• Eat Organic as much as possible a year before conceiving.  Pesticides are poisons designed to kill living organisms and therefore harmful to humans. Children are actually four times more sensitive to exposure to cancer-causing pesticides in foods than adults. Many toxins used in pesticides are also known hormone disruptors. Some of the chemicals that are used in pesticides are fat soluble, meaning that they can be stored in our fat cells for long periods of time.  Therefore it is best to avoid these chemicals as long as possible before becoming pregnant to minimize the exposure of the growing fetus to these toxins found on conventional produce.

  • Increase consumption of nutritious seeds such as sunflower and pumpkin seeds. Nutritional deficiencies of zinc and B6 can affect fertility. Sunflower seeds are a good source of B6 and other trace minerals and pumpkin seeds contain a high amount of zinc amongst other minerals.  You can add these seeds to cereals, salads or even buy (pumpkin or sunflower) seed butter and spread it on toast.

  • Make you sure your iron intake is adequate.  The best way to find out if your iron levels are high enough is to have your ferritin levels measured through blood.  Ferritin levels lower than 70 can decrease fertility and can also lead to anemia throughout pregnancy.  Red meat is the best source of iron (opt for grass fed, organic). Dark leafy green veggies, beans, legumes and molasses also are higher in iron and cooking in a cast iron pan can also increase the iron levels of the foods that are cooked in them. Some individuals, despite their best nutritional efforts still have low iron and need to take an iron supplement.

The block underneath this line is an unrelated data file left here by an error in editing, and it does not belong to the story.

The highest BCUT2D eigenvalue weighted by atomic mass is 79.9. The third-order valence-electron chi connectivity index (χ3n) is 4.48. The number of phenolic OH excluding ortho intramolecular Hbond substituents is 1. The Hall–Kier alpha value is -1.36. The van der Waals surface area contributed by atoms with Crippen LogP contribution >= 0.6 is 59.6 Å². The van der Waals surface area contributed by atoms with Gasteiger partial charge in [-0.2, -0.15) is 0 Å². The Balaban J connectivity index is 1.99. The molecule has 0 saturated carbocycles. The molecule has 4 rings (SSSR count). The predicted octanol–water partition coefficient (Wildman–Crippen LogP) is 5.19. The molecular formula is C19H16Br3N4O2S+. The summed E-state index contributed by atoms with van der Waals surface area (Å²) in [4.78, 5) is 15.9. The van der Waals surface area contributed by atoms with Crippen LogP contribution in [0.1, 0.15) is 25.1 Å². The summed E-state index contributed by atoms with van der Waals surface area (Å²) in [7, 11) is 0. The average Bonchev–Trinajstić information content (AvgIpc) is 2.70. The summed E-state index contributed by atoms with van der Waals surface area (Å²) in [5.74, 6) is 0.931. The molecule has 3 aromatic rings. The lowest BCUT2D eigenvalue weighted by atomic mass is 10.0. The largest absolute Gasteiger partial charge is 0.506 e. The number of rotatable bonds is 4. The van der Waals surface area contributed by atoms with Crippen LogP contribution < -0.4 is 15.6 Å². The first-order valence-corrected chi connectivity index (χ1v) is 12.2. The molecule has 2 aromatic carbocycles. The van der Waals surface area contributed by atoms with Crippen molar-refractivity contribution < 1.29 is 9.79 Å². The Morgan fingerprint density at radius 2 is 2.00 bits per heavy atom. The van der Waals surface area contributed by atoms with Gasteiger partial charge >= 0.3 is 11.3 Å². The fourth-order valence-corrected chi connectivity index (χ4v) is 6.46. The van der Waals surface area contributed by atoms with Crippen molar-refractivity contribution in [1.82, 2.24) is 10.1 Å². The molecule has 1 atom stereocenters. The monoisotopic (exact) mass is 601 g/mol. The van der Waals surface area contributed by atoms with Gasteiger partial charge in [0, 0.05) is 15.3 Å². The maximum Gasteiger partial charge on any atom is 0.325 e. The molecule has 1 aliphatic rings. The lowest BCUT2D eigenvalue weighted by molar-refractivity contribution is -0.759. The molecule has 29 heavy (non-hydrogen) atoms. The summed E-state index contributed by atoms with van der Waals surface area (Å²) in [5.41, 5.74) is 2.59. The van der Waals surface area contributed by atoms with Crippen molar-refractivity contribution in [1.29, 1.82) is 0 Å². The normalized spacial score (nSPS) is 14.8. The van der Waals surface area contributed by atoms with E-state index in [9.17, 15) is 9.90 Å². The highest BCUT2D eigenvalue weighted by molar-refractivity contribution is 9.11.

• Eat a diet rich in omega 3 Fatty Acids: These healthy fats are great for the brain, help to balance hormones and also lead to better birth outcomes for the baby.  Aim for 2-3 servings of low mercury fish (sardines, anchovies and mackerel are best), chia seeds, flax and walnuts and/or supplement with a high quality fish oil daily.  Make sure the fish oil has been third party tested for mercury and other heavy metals and the source of the fish is from mackerel, anchovies and/or sardines.  

  • Aim to eat low- medium glycemic index carbohydrates. When we consume carbohydrates they are broken down into sugars that provides energy to our cells. Some carbohydrates break down into more sugars than others and these certain carbohydrates can affect our insulin levels, thus affecting our hormones.  Choose low glycemic index carbohydrates such as rice bran and other whole grains and bright coloured vegetables. Avoid high glycemic index foods such as refined sugars, white breads, white rice and white pastas.

 In Health,

Dr. Emily Lipinski, ND